It’s that time of year when I typically have had it with winter anyway, but today I’ve spent most of my time eagerly anticipating the moment when the wind is going to finish tearing off my neighbor’s screen door so that it joins the blowing snow, which just doesn’t seem to want to fly down.
I miss the color green. I can’t even remember what dirt smells like. I remember what birds sound like only because of TV. I’m sick of being cooped up and having way too much time to think and consequently freaking out about every life decision I’ve ever made.
But here’s the thing: Despite the weather, despite hating being cooped up (yes, I could do things outside, but I’m not a crazy winter person), I really don’t mind this winter causing me to spend so much time alone. I would like to be out, at the park, at the beach, among the living, etc. But I’ve gotten pretty good at doing these things by myself. Maybe it’s part of being a writer, but I like to be out in the world and just observe. I like having great stretches of time where I can think without having to entertain anyone else. Selfishly, I like doing things my way. Less selfishly, I like not making other people accommodate me into their plans.
Of course I like spending time with my family and my friends. Most of them. Many of them. Some of them. Sometimes. It would be absolutely detrimental to my mental wellbeing if I didn’t interact with people regularly. I genuinely love meeting new people. I’ve had a job in the past which required me to be more social than any of you probably will ever be in your life, so forgive me if I smirk a bit when you get all judge-y like I can’t be social. (Okay, that started to get specific…) Anyway, yes, I like people. I’d say I need people. I may be an introvert, but people feed me creatively, spiritually, etc. in ways that neither I nor Netflix can.
But my usual, comfortable state involves a table for one.
The natural question most people ask is, “Don’t you wish you were in a relationship so that you’re not alone all the time?” My first reaction is usually to find this insulting. My second reaction is to take a deep breath and try to make the person understand that I’m quite happy being single. Well-meaning relatives and friends of course try to “help.” My usual response echoes Liz Lemons’s “No, thank you, please!” Okay, being in a relationship wouldn’t be a bad idea, but having some guy in my life usually just exhausts me. If someone wants to see me more than once a week, I start to feel claustrophobic. Maybe at some point someone will surprise me, but I don’t NEED someone to make me feel content. I think that’s a much healthier space to be in – hoping to be surprised – than dating anyone/everyone in the hope that I won’t have to be alone.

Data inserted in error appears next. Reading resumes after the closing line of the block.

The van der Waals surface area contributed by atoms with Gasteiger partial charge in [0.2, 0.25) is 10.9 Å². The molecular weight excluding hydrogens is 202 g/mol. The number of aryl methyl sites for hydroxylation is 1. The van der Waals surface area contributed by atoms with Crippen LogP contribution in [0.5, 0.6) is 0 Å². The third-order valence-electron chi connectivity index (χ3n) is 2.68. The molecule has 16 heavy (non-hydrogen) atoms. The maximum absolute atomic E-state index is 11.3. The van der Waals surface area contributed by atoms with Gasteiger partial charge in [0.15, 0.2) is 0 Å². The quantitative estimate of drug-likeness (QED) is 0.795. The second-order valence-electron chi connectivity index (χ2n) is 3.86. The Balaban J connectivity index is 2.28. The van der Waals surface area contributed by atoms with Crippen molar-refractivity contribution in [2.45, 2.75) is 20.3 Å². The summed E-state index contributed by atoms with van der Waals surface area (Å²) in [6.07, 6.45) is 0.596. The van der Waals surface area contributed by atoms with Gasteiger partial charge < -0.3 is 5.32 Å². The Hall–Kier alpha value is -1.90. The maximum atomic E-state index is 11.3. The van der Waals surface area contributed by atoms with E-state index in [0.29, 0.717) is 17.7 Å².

If I’m being honest, most of the time it’s probably better that I’m not around people. Usually in public my verbal edit switch IS clicked to on, but I apparently have lost all ability to control my facial expressions. While I might really, really want to spend time out with friends, after a few hours that enthusiasm is likely to wane and I’d rather be back enjoying Sammy (my TV) or else writing. However, this time of year, I think everyone has had it with being stuck inside and so we’re a bit more likely to enjoy each other’s company just for the sake of being in each other’s company. I can be okay in public, and this time of year even I am willing to give it a go.